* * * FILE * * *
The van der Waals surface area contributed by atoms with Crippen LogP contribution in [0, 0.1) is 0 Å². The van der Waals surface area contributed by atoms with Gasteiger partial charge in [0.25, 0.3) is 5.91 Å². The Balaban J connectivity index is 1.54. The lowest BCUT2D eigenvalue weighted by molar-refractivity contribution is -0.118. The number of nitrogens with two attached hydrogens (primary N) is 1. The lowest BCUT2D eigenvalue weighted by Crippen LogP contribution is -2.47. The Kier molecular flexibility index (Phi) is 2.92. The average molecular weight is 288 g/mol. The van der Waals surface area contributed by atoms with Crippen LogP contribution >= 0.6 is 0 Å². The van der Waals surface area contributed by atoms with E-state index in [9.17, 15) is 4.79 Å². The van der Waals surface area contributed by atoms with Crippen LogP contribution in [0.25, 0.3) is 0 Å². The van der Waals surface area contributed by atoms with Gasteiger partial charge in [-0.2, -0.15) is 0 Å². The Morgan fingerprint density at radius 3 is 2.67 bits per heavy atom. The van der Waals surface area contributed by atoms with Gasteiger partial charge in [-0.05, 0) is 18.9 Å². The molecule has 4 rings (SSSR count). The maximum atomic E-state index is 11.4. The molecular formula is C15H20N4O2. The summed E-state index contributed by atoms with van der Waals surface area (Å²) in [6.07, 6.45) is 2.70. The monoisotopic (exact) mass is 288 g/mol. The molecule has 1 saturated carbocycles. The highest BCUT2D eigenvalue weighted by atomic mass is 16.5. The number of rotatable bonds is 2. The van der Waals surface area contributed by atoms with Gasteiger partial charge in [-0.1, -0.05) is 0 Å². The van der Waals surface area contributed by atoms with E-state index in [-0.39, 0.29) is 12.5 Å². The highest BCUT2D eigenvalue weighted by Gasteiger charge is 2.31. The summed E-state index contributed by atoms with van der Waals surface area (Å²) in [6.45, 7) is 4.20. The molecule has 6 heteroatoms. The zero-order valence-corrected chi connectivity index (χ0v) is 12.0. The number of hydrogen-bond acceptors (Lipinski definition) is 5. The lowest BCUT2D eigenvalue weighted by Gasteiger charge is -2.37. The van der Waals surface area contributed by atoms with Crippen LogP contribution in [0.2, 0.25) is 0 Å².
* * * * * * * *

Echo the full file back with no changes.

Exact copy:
The van der Waals surface area contributed by atoms with Crippen LogP contribution in [0, 0.1) is 0 Å². The van der Waals surface area contributed by atoms with Gasteiger partial charge in [0.25, 0.3) is 5.91 Å². The Balaban J connectivity index is 1.54. The lowest BCUT2D eigenvalue weighted by molar-refractivity contribution is -0.118. The number of nitrogens with two attached hydrogens (primary N) is 1. The lowest BCUT2D eigenvalue weighted by Crippen LogP contribution is -2.47. The Kier molecular flexibility index (Phi) is 2.92. The average molecular weight is 288 g/mol. The van der Waals surface area contributed by atoms with Crippen LogP contribution >= 0.6 is 0 Å². The van der Waals surface area contributed by atoms with E-state index in [9.17, 15) is 4.79 Å². The van der Waals surface area contributed by atoms with Crippen LogP contribution in [0.25, 0.3) is 0 Å². The van der Waals surface area contributed by atoms with Gasteiger partial charge in [-0.2, -0.15) is 0 Å². The Morgan fingerprint density at radius 3 is 2.67 bits per heavy atom. The van der Waals surface area contributed by atoms with Gasteiger partial charge in [-0.05, 0) is 18.9 Å². The molecule has 4 rings (SSSR count). The maximum atomic E-state index is 11.4. The molecular formula is C15H20N4O2. The summed E-state index contributed by atoms with van der Waals surface area (Å²) in [6.07, 6.45) is 2.70. The monoisotopic (exact) mass is 288 g/mol. The molecule has 1 saturated carbocycles. The highest BCUT2D eigenvalue weighted by atomic mass is 16.5. The number of rotatable bonds is 2. The van der Waals surface area contributed by atoms with Gasteiger partial charge in [-0.1, -0.05) is 0 Å². The van der Waals surface area contributed by atoms with E-state index in [-0.39, 0.29) is 12.5 Å². The highest BCUT2D eigenvalue weighted by Gasteiger charge is 2.31. The summed E-state index contributed by atoms with van der Waals surface area (Å²) in [6.45, 7) is 4.20. The molecule has 6 heteroatoms. The zero-order valence-corrected chi connectivity index (χ0v) is 12.0. The number of hydrogen-bond acceptors (Lipinski definition) is 5. The lowest BCUT2D eigenvalue weighted by Gasteiger charge is -2.37. The van der Waals surface area contributed by atoms with Crippen LogP contribution in [0.2, 0.25) is 0 Å².